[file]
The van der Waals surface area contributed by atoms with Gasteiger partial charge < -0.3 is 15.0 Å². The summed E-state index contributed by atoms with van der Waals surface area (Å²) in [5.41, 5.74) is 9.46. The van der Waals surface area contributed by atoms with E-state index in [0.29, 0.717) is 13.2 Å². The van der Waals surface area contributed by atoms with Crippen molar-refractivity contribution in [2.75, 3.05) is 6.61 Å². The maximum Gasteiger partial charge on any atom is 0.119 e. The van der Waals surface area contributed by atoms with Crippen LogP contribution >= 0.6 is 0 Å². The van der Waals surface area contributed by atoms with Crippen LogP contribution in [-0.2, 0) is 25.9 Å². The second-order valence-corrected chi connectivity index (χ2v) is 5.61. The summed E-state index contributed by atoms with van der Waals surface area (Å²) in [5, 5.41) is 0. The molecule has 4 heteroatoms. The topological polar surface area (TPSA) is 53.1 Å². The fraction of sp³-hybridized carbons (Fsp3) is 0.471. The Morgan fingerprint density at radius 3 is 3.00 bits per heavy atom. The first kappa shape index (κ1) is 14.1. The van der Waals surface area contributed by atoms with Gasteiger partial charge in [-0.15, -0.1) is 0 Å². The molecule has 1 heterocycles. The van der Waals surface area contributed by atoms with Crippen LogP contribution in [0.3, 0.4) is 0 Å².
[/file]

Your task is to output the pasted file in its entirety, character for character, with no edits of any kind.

The van der Waals surface area contributed by atoms with Gasteiger partial charge < -0.3 is 15.0 Å². The summed E-state index contributed by atoms with van der Waals surface area (Å²) in [5.41, 5.74) is 9.46. The van der Waals surface area contributed by atoms with E-state index in [0.29, 0.717) is 13.2 Å². The van der Waals surface area contributed by atoms with Crippen molar-refractivity contribution in [2.75, 3.05) is 6.61 Å². The maximum Gasteiger partial charge on any atom is 0.119 e. The van der Waals surface area contributed by atoms with Crippen LogP contribution >= 0.6 is 0 Å². The van der Waals surface area contributed by atoms with Crippen LogP contribution in [-0.2, 0) is 25.9 Å². The second-order valence-corrected chi connectivity index (χ2v) is 5.61. The summed E-state index contributed by atoms with van der Waals surface area (Å²) in [5, 5.41) is 0. The molecule has 4 heteroatoms. The topological polar surface area (TPSA) is 53.1 Å². The fraction of sp³-hybridized carbons (Fsp3) is 0.471. The Morgan fingerprint density at radius 3 is 3.00 bits per heavy atom. The first kappa shape index (κ1) is 14.1. The van der Waals surface area contributed by atoms with Gasteiger partial charge in [-0.15, -0.1) is 0 Å². The molecule has 1 heterocycles. The van der Waals surface area contributed by atoms with Crippen LogP contribution in [0.3, 0.4) is 0 Å².